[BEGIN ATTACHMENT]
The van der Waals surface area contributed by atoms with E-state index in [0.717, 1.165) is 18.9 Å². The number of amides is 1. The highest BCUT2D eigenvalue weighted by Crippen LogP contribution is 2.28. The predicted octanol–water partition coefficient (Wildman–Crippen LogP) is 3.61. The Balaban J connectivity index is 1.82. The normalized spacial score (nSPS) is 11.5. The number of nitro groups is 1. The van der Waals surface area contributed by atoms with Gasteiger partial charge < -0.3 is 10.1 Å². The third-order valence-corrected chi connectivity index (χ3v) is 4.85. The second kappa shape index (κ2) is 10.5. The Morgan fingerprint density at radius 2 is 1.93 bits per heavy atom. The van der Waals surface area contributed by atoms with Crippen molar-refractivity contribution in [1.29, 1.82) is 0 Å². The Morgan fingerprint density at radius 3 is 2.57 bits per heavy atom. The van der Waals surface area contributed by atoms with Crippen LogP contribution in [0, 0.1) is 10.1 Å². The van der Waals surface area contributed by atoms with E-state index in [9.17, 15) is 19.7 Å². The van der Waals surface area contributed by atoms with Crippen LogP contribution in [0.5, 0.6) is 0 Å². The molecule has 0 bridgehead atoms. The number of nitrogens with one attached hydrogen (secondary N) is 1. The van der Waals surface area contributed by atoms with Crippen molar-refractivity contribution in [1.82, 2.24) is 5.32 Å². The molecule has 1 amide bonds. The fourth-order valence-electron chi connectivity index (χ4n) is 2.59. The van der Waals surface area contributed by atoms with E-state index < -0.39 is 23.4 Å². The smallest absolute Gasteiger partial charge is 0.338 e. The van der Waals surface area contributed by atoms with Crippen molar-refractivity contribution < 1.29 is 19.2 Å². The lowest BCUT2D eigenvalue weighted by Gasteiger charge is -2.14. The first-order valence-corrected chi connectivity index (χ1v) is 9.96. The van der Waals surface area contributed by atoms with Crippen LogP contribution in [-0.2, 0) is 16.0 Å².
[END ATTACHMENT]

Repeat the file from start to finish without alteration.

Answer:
The van der Waals surface area contributed by atoms with E-state index in [0.717, 1.165) is 18.9 Å². The number of amides is 1. The highest BCUT2D eigenvalue weighted by Crippen LogP contribution is 2.28. The predicted octanol–water partition coefficient (Wildman–Crippen LogP) is 3.61. The Balaban J connectivity index is 1.82. The normalized spacial score (nSPS) is 11.5. The number of nitro groups is 1. The van der Waals surface area contributed by atoms with Gasteiger partial charge < -0.3 is 10.1 Å². The third-order valence-corrected chi connectivity index (χ3v) is 4.85. The second kappa shape index (κ2) is 10.5. The Morgan fingerprint density at radius 2 is 1.93 bits per heavy atom. The van der Waals surface area contributed by atoms with Crippen molar-refractivity contribution in [1.29, 1.82) is 0 Å². The Morgan fingerprint density at radius 3 is 2.57 bits per heavy atom. The van der Waals surface area contributed by atoms with Crippen LogP contribution in [0, 0.1) is 10.1 Å². The van der Waals surface area contributed by atoms with E-state index in [9.17, 15) is 19.7 Å². The van der Waals surface area contributed by atoms with Crippen LogP contribution in [0.5, 0.6) is 0 Å². The molecule has 0 bridgehead atoms. The number of nitrogens with one attached hydrogen (secondary N) is 1. The van der Waals surface area contributed by atoms with Crippen molar-refractivity contribution in [1.82, 2.24) is 5.32 Å². The molecule has 1 amide bonds. The fourth-order valence-electron chi connectivity index (χ4n) is 2.59. The van der Waals surface area contributed by atoms with E-state index < -0.39 is 23.4 Å². The smallest absolute Gasteiger partial charge is 0.338 e. The van der Waals surface area contributed by atoms with Crippen molar-refractivity contribution < 1.29 is 19.2 Å². The lowest BCUT2D eigenvalue weighted by Gasteiger charge is -2.14. The first-order valence-corrected chi connectivity index (χ1v) is 9.96. The van der Waals surface area contributed by atoms with Crippen LogP contribution in [-0.2, 0) is 16.0 Å².